Next Article in Journal
The Effect of Silence and Distance: Evidence from Recomplementation in US Heritage Spanish
Next Article in Special Issue
Priming as a Diagnostic of Grammatical Constructions: Second-Person Singular in Chilean Spanish
Previous Article in Journal
Focus Prosody Varies by Phrase-Initial Tones in Seoul Korean: Production, Perception, and Automatic Classification
Previous Article in Special Issue
The Effect of Forms’ Ratio of Conditioning on Word-Final /s/ Voicing in Mexican Spanish

Ideas Buenas o Buenas Ideas: Phonological, Semantic, and Frequency Effects on Variable Adjective Ordering in Rioplatense Spanish

Department of Linguistics, University of Pittsburgh, Pittsburgh, PA 15260, USA
Department of World Languages & Cultures, Georgia College & State University, Milledgeville, GA 31061, USA
Author to whom correspondence should be addressed.
Languages 2020, 5(4), 65;
Received: 4 August 2020 / Revised: 13 November 2020 / Accepted: 17 November 2020 / Published: 23 November 2020


Although linguistic research has often focused on one domain (e.g., as influenced by generative prioritization of the Autonomy of Syntax), critical findings have been uncovered by exploring the interaction of multiple domains (e.g., the link between morphological status and lateralization of /ɾ/; the syntactic–pragmatic interface’s constraints on subject expression). The position of adjectives relative to the nouns they modify is a good test case in this discussion because multiple areas of the grammar are implicated, including syntax, phonology, and semantics. Moreover, research on this structure has yielded small cells, which prevented the use of statistical tests to convey the relative importance of multiple factors. Consequently, our study used a controlled, 24-item contextualized preference task to assess the roles of semantics (i.e., adjective class), phonology (i.e., noun–adjective syllable length differences), and lexical frequency on variable adjective ordering for 100 speakers of rioplatense Argentinean Spanish. Mixed-effects regression revealed that each factor was significant, with shorter, high-frequency, evaluative adjectives most favoring pre-position. Individual adjective analysis confirmed the greater effect of lexical frequency than semantic class, with additional corpora analyses further elucidating these trends. The study adds to the growing body of research on the role of factors across linguistic domains, while arguing for the importance of the relative frequency of adjective–noun collocations and complementing recent research on lexical effects.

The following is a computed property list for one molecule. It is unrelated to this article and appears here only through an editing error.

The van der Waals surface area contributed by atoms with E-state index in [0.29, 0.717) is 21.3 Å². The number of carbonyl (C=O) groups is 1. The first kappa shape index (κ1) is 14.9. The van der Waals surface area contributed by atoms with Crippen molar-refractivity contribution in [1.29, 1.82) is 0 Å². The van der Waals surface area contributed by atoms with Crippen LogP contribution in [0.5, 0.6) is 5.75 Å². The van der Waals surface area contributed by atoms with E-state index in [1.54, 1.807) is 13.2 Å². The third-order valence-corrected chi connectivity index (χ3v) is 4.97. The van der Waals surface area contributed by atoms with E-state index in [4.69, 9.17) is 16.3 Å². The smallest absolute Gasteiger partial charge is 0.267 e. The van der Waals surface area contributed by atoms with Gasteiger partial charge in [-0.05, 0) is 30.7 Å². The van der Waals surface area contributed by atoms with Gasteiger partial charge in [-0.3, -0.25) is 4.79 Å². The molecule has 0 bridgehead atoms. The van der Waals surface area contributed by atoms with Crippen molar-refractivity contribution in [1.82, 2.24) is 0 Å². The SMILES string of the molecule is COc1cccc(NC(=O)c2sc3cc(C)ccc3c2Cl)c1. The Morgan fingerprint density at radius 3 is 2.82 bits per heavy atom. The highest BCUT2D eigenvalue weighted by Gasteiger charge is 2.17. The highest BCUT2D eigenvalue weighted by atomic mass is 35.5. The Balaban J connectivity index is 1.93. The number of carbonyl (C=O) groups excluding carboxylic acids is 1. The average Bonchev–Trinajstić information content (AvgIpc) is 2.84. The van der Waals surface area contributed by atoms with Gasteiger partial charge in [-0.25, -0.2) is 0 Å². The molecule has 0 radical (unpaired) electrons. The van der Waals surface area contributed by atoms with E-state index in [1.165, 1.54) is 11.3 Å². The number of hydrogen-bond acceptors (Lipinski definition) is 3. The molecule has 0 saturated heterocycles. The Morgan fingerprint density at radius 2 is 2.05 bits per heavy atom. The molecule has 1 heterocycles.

Keywords: adjective position; sociolinguistic variation; linguistic interfaces; noun phrases; lexical frequency; multiple domains; usage-based approaches; Argentinean Spanish adjective position; sociolinguistic variation; linguistic interfaces; noun phrases; lexical frequency; multiple domains; usage-based approaches; Argentinean Spanish

1. Introduction

Adjectives, cross-linguistically, are an open class of words known primarily for attributing certain semantic characteristics to the nouns they modify. From a syntactic standpoint (i.e., constituent order), adjectives may occupy different positions cross-linguistically with respect to the modified noun. For example, whereas English adjectives are typically placed before the noun (i.e., in pre-nominal or pre-position; Quirk 1991), in Spanish the default (i.e., least restricted) position has been argued to be immediately after the noun (i.e., post-nominal or post-position; e.g., Real Academia Española 2009). The following examples illustrate these positions in the aforementioned languages.
Default pre-nominal position (English)Default post-nominal position (Spanish)
(1) A serious problem(2) Un problema grave